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How Omega 3-fortified GMO canola can help save our oceans

| | November 7, 2018

In 2017, over 100,000 acres of canola was grown in Montana, according to the United States Department of Agriculture …. [M]ost of us consume canola oil in some form every day.

“Yeah canola it’s in our everyday lives,” says Cargill Agronomist Keith Horton. “Right now our biggest customer is McDonald’s. So if you go to any McDonald’s in the United States all the fry oil is Cargill fry oil.

Cargill has ten different research plots of canola growing across [Montana]. About 80 acres total …. [T]he company has realized Montana’s potential for the crop, and plans to have at least half a million acres for commercial use.

In late July, we visited one of those plots [where] researchers are able to cram in 300 different hybrids to study. Once researchers pick out the best canola hybrid, they will add an omega-3 trait for fish food, which in turn, will take the pressure off bait fish living in our oceans. Long story short …. Montana’s canola fields can help save our oceans.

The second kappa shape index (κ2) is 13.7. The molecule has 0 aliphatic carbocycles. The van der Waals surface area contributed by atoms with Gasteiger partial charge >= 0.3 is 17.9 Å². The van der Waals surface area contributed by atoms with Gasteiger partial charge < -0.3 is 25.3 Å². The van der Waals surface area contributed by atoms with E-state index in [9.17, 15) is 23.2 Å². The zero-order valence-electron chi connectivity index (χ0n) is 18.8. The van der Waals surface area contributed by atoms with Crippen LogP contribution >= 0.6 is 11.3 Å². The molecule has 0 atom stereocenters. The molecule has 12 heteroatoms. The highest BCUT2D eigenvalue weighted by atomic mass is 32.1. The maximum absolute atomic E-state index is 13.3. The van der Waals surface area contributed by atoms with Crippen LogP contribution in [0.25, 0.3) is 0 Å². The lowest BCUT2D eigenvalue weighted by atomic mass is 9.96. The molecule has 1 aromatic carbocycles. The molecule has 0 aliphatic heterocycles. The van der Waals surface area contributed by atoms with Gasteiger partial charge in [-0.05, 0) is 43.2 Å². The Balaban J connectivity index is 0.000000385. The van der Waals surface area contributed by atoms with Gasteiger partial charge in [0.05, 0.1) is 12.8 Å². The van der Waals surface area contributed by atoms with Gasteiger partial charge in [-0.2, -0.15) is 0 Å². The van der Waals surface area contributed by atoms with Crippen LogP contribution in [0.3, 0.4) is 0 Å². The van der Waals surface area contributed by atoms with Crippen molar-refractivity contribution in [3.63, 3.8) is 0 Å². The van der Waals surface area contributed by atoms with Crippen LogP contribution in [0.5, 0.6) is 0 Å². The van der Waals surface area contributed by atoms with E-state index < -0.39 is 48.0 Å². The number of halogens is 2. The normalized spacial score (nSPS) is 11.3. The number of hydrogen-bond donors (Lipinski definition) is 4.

Related article:  Exploring GMO canola as a cheap source of omega-3 fatty acid for farmed salmon

“And to give you an example, we can replace 1.7 million pounds of the feeder fish with 160 acres of our canola,” says Horton. So while Cargill continues to quietly develop and research the foods we eat every day, new biotechnology is starting to make its way into Montana’s frontier.

Read full, original article: The New Frontier: From Golden Arches to Sea Floors

The GLP aggregated and excerpted this article to reflect the diversity of news, opinion, and analysis. Click the link above to read the full, original article.
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